Currently he is involved with the NASA On Demand Mobility (ODM) project, focusing on Simplified Vehicle Operations (SVO), a very exciting and futuristic plan for the global aerospace community!
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The CAFE Foundation Director and Advisors
Yolanka Wulff has over two decades of experience in the creative and collaborative development, implementation and management of mission-driven programs. As an attorney and consultant, Yolanka provides legal and business services and advice in areas that include program development and implementation; stakeholder facilitations and presentations; strategic planning and roadmapping; legal and regulatory compliance; organizational capacity building, growth and transition; entity formation and maintenance; corporate and nonprofit governance; and contracts and other business transactions.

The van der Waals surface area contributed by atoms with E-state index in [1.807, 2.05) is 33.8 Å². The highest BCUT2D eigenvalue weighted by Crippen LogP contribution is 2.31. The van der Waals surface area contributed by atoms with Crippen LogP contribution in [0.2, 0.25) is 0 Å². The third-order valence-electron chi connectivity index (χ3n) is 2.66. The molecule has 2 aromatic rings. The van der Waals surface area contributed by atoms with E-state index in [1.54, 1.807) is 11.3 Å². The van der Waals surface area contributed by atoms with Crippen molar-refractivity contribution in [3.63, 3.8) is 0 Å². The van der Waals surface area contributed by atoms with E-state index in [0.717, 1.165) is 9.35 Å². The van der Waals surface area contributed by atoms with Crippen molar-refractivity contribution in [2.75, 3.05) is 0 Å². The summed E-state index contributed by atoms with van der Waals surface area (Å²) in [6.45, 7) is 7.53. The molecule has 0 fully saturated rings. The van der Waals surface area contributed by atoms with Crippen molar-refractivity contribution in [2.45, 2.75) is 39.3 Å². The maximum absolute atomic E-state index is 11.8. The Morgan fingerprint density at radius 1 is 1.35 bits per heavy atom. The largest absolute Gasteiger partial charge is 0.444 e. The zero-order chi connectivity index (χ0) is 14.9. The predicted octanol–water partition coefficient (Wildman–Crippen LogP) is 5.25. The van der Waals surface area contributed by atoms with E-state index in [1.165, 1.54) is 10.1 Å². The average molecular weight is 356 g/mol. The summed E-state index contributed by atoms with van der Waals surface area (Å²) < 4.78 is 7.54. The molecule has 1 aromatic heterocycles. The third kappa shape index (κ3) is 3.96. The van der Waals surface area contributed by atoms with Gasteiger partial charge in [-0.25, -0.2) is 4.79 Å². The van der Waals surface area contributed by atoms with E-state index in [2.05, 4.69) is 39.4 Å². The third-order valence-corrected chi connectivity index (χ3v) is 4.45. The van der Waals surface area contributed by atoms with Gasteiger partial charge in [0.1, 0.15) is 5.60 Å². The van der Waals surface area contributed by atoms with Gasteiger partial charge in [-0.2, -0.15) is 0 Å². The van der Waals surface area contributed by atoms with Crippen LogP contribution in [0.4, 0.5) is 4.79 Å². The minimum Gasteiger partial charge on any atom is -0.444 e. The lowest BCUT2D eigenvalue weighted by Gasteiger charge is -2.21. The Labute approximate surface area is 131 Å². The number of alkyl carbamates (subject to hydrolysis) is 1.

Yolanka has worked in the aviation industry for a number of years, during which time she has developed and implemented programs to promote sustainable aviation, with a primary focus on electric flight. These programs include the Electric Aircraft Symposium, Aviation Green Alliance, the Electric Aircraft Development Alliance, the Electric Flight Symposium, and the Lindbergh Prizes for Electric Flight and for Quietest Aircraft. She has worked with industry, government, academia and nonprofits, on policy, standards and regulations, industry development, market challenges, communications, and public education. Yolanka brings a unique perspective to the industry, recognizing that success requires addressing technical, regulatory and market issues. She is a member of the ASTM Workgroup developing standards for electric aircraft motors.